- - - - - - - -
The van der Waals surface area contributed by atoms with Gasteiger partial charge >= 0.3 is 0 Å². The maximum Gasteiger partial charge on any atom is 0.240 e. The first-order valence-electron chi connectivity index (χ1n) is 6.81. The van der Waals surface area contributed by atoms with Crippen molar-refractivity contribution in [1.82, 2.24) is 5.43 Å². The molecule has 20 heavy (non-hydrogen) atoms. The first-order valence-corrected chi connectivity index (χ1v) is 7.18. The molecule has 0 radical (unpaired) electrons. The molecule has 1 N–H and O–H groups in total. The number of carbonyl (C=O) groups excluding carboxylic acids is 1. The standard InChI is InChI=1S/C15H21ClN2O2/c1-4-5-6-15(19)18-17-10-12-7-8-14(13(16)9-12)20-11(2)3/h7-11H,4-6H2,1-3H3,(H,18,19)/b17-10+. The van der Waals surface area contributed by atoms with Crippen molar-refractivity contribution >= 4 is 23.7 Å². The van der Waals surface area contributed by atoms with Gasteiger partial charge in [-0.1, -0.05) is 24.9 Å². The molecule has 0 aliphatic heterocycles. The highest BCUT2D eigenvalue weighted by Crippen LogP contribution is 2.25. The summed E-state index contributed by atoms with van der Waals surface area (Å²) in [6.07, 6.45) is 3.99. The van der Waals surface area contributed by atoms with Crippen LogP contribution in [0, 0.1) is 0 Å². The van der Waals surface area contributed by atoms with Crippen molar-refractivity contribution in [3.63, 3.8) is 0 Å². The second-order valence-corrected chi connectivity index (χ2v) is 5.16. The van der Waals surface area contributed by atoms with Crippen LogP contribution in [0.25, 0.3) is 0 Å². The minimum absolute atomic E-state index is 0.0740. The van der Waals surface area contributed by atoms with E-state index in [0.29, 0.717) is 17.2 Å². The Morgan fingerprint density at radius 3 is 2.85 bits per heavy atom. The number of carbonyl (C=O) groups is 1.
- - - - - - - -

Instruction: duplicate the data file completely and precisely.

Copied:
The van der Waals surface area contributed by atoms with Gasteiger partial charge >= 0.3 is 0 Å². The maximum Gasteiger partial charge on any atom is 0.240 e. The first-order valence-electron chi connectivity index (χ1n) is 6.81. The van der Waals surface area contributed by atoms with Crippen molar-refractivity contribution in [1.82, 2.24) is 5.43 Å². The molecule has 20 heavy (non-hydrogen) atoms. The first-order valence-corrected chi connectivity index (χ1v) is 7.18. The molecule has 0 radical (unpaired) electrons. The molecule has 1 N–H and O–H groups in total. The number of carbonyl (C=O) groups excluding carboxylic acids is 1. The standard InChI is InChI=1S/C15H21ClN2O2/c1-4-5-6-15(19)18-17-10-12-7-8-14(13(16)9-12)20-11(2)3/h7-11H,4-6H2,1-3H3,(H,18,19)/b17-10+. The van der Waals surface area contributed by atoms with Crippen molar-refractivity contribution >= 4 is 23.7 Å². The van der Waals surface area contributed by atoms with Gasteiger partial charge in [-0.1, -0.05) is 24.9 Å². The molecule has 0 aliphatic heterocycles. The highest BCUT2D eigenvalue weighted by Crippen LogP contribution is 2.25. The summed E-state index contributed by atoms with van der Waals surface area (Å²) in [6.07, 6.45) is 3.99. The van der Waals surface area contributed by atoms with Crippen LogP contribution in [0, 0.1) is 0 Å². The van der Waals surface area contributed by atoms with Crippen molar-refractivity contribution in [3.63, 3.8) is 0 Å². The second-order valence-corrected chi connectivity index (χ2v) is 5.16. The van der Waals surface area contributed by atoms with Crippen LogP contribution in [0.25, 0.3) is 0 Å². The minimum absolute atomic E-state index is 0.0740. The van der Waals surface area contributed by atoms with E-state index in [0.29, 0.717) is 17.2 Å². The Morgan fingerprint density at radius 3 is 2.85 bits per heavy atom. The number of carbonyl (C=O) groups is 1.